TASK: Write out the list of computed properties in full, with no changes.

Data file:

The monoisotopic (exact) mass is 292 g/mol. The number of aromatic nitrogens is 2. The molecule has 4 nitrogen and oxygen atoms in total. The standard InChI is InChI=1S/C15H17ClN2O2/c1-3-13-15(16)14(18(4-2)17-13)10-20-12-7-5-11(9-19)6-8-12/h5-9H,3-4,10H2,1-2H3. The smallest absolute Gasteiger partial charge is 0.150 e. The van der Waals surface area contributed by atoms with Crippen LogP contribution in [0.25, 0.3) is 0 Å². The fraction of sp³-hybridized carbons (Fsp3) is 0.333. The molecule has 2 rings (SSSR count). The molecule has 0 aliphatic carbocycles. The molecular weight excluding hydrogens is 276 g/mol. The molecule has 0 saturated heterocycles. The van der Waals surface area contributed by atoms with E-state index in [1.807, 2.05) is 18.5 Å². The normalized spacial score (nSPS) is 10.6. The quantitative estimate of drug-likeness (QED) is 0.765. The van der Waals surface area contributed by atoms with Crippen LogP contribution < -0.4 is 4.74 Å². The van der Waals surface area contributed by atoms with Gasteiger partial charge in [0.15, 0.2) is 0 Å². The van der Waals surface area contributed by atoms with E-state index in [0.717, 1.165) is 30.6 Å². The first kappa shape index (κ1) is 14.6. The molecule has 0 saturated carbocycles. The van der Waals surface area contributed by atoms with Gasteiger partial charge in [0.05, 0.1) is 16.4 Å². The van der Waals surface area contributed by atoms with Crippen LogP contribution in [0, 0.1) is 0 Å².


The monoisotopic (exact) mass is 292 g/mol. The number of aromatic nitrogens is 2. The molecule has 4 nitrogen and oxygen atoms in total. The standard InChI is InChI=1S/C15H17ClN2O2/c1-3-13-15(16)14(18(4-2)17-13)10-20-12-7-5-11(9-19)6-8-12/h5-9H,3-4,10H2,1-2H3. The smallest absolute Gasteiger partial charge is 0.150 e. The van der Waals surface area contributed by atoms with Crippen LogP contribution in [0.25, 0.3) is 0 Å². The fraction of sp³-hybridized carbons (Fsp3) is 0.333. The molecule has 2 rings (SSSR count). The molecule has 0 aliphatic carbocycles. The molecular weight excluding hydrogens is 276 g/mol. The molecule has 0 saturated heterocycles. The van der Waals surface area contributed by atoms with E-state index in [1.807, 2.05) is 18.5 Å². The normalized spacial score (nSPS) is 10.6. The quantitative estimate of drug-likeness (QED) is 0.765. The van der Waals surface area contributed by atoms with Crippen LogP contribution < -0.4 is 4.74 Å². The van der Waals surface area contributed by atoms with Gasteiger partial charge in [0.15, 0.2) is 0 Å². The van der Waals surface area contributed by atoms with E-state index in [0.717, 1.165) is 30.6 Å². The first kappa shape index (κ1) is 14.6. The molecule has 0 saturated carbocycles. The van der Waals surface area contributed by atoms with Gasteiger partial charge in [0.05, 0.1) is 16.4 Å². The van der Waals surface area contributed by atoms with Crippen LogP contribution in [0, 0.1) is 0 Å².